halves. The man looked on in stupid
aston'-Lment and picked up one of the
pieces. The broken edge did not look
like glass, but its texture showed readily
that it was friable and not malleable.
"Now I'll show you," said the man, as
be picked up a little hammer and gave
the half lying on the couuter a couple of
quick whacks. It was pulverized as if it
bad been hammered in a mortar, and
showed only bits of brittle, broken sub?
stances, glass-like in all respects except
color. The particles were a dead lead
color, and the still unbroken half showed
a date of 1855, indicating that the coun?
terfeiters bad, on account of its dead
color, decided to take an old instead of a
These coins have been made to weigh
and ring so like silver that it is impos?
sible to tell to what extent they have
been circulated, and doubtless many
have passed through many hands with?
out having created any suspicion. Mar
kera Bros.' who handle enormous quan?
tities of silver of all sorts, said they had
seen two samples. The coins are made
in all grades, and the samples they saw
were both standard dollars. One of the
brokers was trailing a fistful of dollars
from one hand to the other when his eye
caught the milled edge of the coin,
which looked thicker than its predeces?
sors and successors. Picking it out, he
found that the milling was not quite so
distinct as it should be, and the coin had
a dead look, but answered correctly to
the touch. He threw it out aud refused
to take it, returning it to his customer.
A few days afterward a man came in
with a similar coin, ouly that it was al?
ready broken iu two pieces, which fell
apart as the stack of coin rippled over
bis finger ends. The edges looked like
those of a lump of mica, or sheeded isin?
glass, as tbey are found by geological
field hunters. That there was glass in it
be could only guess, and has never met
any one who could suggest a method by
which base metal could Le combined
with glass so as to give a true weight and
the right ring. The glass is evidently
intended to make the ring correct, and
yet it must be thoroughly mixed with
the metal or it could not be broken with
the pressure of a thumb. The secrets of
the counterfeiters are not known to the
smelters nor are they to the glass-work?
ers, and neither can understand how
there can be au amalgamation or fusing.
The bad metal, according to that, must
be some comparatively new discovery.
Glass weighs only one-tenth that of sil?
ver, and no base metals approach the
weight of silver, so that all are puzzled.
?New York Letter.
The Roar For Cleveland.
Washington, June 20.?The feeling
among the Democrats here in favor of
Governor Cleveland is very strong. Not
a few Democratic Congressmen express
the opinion that the Chicago Convention
will be scarcely more thau a formal rati?
fication of the nomination of Cleveland.
Unless something occurs meantime to
check the Cleveland swell, it is believed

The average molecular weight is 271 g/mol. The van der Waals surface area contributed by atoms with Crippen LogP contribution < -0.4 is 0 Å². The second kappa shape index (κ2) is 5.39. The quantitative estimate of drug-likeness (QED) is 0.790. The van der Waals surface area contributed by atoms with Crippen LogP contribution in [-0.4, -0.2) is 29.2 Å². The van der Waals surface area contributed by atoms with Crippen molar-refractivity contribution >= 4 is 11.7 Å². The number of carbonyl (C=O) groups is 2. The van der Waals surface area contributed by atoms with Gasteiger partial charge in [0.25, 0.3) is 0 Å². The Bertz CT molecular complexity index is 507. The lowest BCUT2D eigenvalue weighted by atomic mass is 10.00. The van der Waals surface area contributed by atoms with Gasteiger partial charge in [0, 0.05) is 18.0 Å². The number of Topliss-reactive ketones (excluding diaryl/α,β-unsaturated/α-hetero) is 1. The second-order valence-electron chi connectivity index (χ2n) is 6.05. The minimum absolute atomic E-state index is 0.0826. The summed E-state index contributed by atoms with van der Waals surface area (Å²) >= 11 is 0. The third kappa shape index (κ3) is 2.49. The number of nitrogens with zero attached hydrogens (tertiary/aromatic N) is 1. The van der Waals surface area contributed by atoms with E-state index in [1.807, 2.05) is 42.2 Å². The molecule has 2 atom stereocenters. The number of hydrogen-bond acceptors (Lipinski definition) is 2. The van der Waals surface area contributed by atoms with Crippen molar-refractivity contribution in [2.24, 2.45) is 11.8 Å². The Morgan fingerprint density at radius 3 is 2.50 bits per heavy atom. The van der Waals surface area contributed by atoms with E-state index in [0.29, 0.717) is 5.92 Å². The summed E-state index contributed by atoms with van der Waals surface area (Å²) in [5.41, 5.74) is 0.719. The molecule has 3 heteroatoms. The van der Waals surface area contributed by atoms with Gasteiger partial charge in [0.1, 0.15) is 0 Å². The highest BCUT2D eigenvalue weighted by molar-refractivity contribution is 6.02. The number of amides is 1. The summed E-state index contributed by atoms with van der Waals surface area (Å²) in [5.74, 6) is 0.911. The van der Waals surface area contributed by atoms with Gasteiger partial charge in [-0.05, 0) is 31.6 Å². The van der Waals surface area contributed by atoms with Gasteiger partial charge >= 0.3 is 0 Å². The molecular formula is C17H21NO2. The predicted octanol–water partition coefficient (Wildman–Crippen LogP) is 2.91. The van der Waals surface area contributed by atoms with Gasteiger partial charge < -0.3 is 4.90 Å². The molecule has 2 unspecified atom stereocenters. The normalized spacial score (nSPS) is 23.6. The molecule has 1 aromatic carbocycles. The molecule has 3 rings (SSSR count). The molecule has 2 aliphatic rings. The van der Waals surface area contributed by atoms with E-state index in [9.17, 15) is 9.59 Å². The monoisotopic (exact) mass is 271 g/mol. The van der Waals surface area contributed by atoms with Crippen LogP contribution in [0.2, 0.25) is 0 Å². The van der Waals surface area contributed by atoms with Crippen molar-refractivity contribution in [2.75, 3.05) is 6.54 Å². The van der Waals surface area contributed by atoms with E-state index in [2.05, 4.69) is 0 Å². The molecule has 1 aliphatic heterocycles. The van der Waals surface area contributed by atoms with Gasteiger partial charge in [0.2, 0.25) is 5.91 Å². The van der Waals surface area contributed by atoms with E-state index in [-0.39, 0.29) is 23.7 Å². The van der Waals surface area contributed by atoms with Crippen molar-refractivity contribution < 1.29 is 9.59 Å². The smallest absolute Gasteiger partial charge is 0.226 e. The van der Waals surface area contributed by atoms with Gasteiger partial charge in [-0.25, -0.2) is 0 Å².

that he will be nominated practically by
acclamation, and that the Convention
will complete its work in one day. So
strong is this impression iu the minds of
some that several Senators who had in?
tended going to Chicago, to-day declared
it not worth while to take the trip, sim?
ply to join in one hurrah and then dis?
Georgia, Michigan and Maine have
chosen Cleveland delegations to Chicago,
and even some of those who antagonized
the Governor at the recent New York
Convention have fallen into line for him.
Senator Brown, of Georgia, says it looks
as if Cleveland would be the man.
Georgia has disappointed the Bayard
men. In the estimates of the probable
strength of the Delaware Senator Geor?
gia was counted for a number of votes,
but the Convention, while not instructing
for anybody, clearly indicated a prefer?
ence for Cleveland.
The friends of Bayard and of McDon?
ald also now acknowledge that neither
of them will stand any chance whatever
if the New York delegation shall deter?
mine to support Cleveland. If that del?
egation should refuse to back the Gover?
nor, then it will be a free-for all fight.
Friends of Mr. Morrison now urge
him 6trongly for second place on the
ticket with Cleveland. They say it will
be necessary to have a Union soldier from
the West if Cleveland shall be nominat?
Congressman Theodore Lyman says
that the probable decision of the- Inde?
pendents in Massachusetts will be to vote
the Republican State ticket with the
Democratic electors at the head provided
that the Democratic nominations at
Chicago are acceptable.
The chairman of the Democratic dele?
gation to Chicago from Virginia is re
Sorted this morning a* saying that that
t?te will probably vote for Cleveland.
This would be a gain.
King's Mountain and Cowpens.
A recent visitor to the battlefields of
King's Mountain and the Cowpens, in
South Carolina, reports that the monu?
ments placed there many years ago are
ruined by relic-huuters. The facing of
the Cowpens monument, "Erected by the
Washington Light Infantry of Charles?
ton in 1856," is nearly all gone; the
ground has grown up to forest, and soon
there will be nothing to mark the spot
where one of the most important events